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Capital Markets Weekly: Supply lightens after recent yield reversal without indicating major market dislocation
This week's activity is considerably below that recorded earlier in 2021, in part reflecting seasonal factors - corporate reporting blackouts and the slowdown around the Chinese New Year holiday - but also reflecting greater market caution after the recent reversal in bond prices. US and UK 10 year yields have risen 50 and 60 basis points respectively versus recent lows, with a broader measure of bond prices indicating nearly a 2 percent average fall in prices during 2021. Saudi Arabia's first negative yielding sale (in Euros) was the market highlight, with a medium to longer-dated sale by Peru pending.
Saudi Arabia has arranged a two-part bond sale denominated in Euros with maturities of three and nine years. Books opened on 24 February with price guidance of mid-swaps plus 60 and 90 basis points respectively. The Kingdom went on to price EUR1.5 billion, with EUR1 billion in the shorter tranche at a 40-basis point margin: the nine-year tranche priced at a 70-basis point spread.
This implied reoffer yields of -0.057% for the three-year bond and 0.646% for the nine-year debt: the short-dated offering is the Kingdom's first negative yielding sale.
The operation was described by Global Capital as opportunistic. Demand was a modest EUR3.75 billion with market sources reported by Reuters claiming that the borrower had sought to raise EUR2 billion, but favoured tighter pricing over a larger size. Saudi Arabia had debuted in the Euro sector in 2019 with a two-part eight and 20-year sale that raised EUR3 billion, with the tranches priced at 0.78% and 2.04%.
Peru is reported to be undertaking marketing ahead of an international debt sale. The report in Latin Finance claims it will seek euro and dollar denominated debt of intermediate to long maturity, with launch likely shortly.
Following our recent update on Tunisia's borrowing plans, Bélchir Trabelsi, Director General of Reserves and Markets at the Banque Central du Tunisie contacted IHS Markit to deny that the country was undertaking discussions to reschedule its liabilities with selected creditors, as suggested in 2020 by Fitch Ratings. Instead, he suggested that confusion may have arisen over Tunisia starting new discussions with the US administration, seeking a USAID guarantee for a new international bond sale.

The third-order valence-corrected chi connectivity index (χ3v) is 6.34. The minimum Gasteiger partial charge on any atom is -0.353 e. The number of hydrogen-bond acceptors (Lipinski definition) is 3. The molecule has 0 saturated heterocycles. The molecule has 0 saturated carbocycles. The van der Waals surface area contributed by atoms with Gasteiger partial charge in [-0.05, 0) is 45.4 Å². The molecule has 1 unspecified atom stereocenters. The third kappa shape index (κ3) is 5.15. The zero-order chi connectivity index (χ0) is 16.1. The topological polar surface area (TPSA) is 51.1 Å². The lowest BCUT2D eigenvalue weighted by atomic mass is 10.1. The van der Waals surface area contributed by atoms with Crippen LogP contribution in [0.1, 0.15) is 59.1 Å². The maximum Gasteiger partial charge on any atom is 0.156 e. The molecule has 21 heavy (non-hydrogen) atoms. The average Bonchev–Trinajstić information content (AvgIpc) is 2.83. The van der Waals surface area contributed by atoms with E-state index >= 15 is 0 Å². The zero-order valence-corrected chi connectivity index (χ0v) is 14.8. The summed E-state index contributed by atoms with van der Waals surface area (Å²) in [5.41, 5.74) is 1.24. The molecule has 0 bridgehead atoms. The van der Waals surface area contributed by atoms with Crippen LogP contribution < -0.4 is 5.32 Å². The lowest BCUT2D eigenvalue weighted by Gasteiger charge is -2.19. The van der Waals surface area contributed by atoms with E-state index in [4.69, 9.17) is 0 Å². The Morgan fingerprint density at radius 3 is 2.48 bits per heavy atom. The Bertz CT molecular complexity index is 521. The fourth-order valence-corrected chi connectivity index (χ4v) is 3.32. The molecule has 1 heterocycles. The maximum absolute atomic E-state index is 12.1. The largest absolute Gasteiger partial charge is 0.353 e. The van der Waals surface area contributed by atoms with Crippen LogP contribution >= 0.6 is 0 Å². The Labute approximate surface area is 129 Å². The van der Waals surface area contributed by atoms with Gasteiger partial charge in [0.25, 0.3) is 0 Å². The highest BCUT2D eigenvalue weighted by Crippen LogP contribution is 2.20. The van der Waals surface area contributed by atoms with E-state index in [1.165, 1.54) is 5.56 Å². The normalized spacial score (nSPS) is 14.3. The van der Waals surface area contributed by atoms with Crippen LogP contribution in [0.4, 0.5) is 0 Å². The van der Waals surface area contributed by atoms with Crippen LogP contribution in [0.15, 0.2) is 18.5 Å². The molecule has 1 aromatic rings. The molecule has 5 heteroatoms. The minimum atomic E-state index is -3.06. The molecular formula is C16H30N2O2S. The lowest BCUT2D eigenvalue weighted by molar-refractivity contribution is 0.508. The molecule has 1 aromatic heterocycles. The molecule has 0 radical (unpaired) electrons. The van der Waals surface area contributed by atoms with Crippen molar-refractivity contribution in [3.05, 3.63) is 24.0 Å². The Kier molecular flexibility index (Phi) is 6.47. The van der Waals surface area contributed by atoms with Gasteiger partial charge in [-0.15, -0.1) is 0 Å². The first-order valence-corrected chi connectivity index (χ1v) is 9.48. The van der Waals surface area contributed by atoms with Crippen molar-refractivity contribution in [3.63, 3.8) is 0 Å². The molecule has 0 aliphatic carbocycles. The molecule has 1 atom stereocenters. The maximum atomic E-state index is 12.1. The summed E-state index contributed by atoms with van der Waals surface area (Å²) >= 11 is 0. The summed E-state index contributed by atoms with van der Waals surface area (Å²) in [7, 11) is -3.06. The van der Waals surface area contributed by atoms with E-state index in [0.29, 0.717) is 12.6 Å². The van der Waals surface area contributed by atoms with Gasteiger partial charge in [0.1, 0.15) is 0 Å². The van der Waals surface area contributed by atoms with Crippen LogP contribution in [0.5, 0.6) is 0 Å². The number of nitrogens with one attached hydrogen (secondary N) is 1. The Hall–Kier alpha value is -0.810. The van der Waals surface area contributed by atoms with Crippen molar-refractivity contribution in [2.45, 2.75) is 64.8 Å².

The same source highlighted a recent presentation to investors, flagging several indicators:
- Unfavourably, the fiscal deficit was 11.6% in 2020, versus 3.9% in 2019, and the country's debt stock rose to 86.8% in 2020, versus 72% in 2019: however, this was "due to the Covid-19 crisis", and matches sharp borrowing increases in many other countries.
- Tunisia also confirmed that it faces funding relatively sizeable needs of USD5 billion in 2021, based on external net debt amortization of USD2.3 billion and a projected current account deficit of USD3 billion.
- More positively, it claims "comfortable FX reserves" of USD9 billion in December 2020, equivalent to over five months of import cover. It projects that even without new funding, this should remain above 3 months cover at end-2021.
In respect of funding, it claims that multinational organisations have committed USD1.5 billion of new funds for 2021, and that it is "well engaged" on talks with USAID and Japanese authorities for new guarantees for international bond sales.
Despite this, on 24 February, Moody's downgraded Tunisia by one notch to B3, with negative outlook. Moody's cited risk of further delays in obtaining an IMF programme, "increasing uncertainty" over the country's access to official funding sources. It also warned that "reform resistance" could prove higher than previously expected, hindering the government's ability to "stabilize Tunisia's fiscal accounts and debt dynamics".
In a quieter calendar, processing and payments firm Fidelity National Information Services launched a USD5.5 billion six-part issue. The deal is linked to a USD8 billion tender offer for 11 outstanding bonds denominated in dollars, euros, and sterling.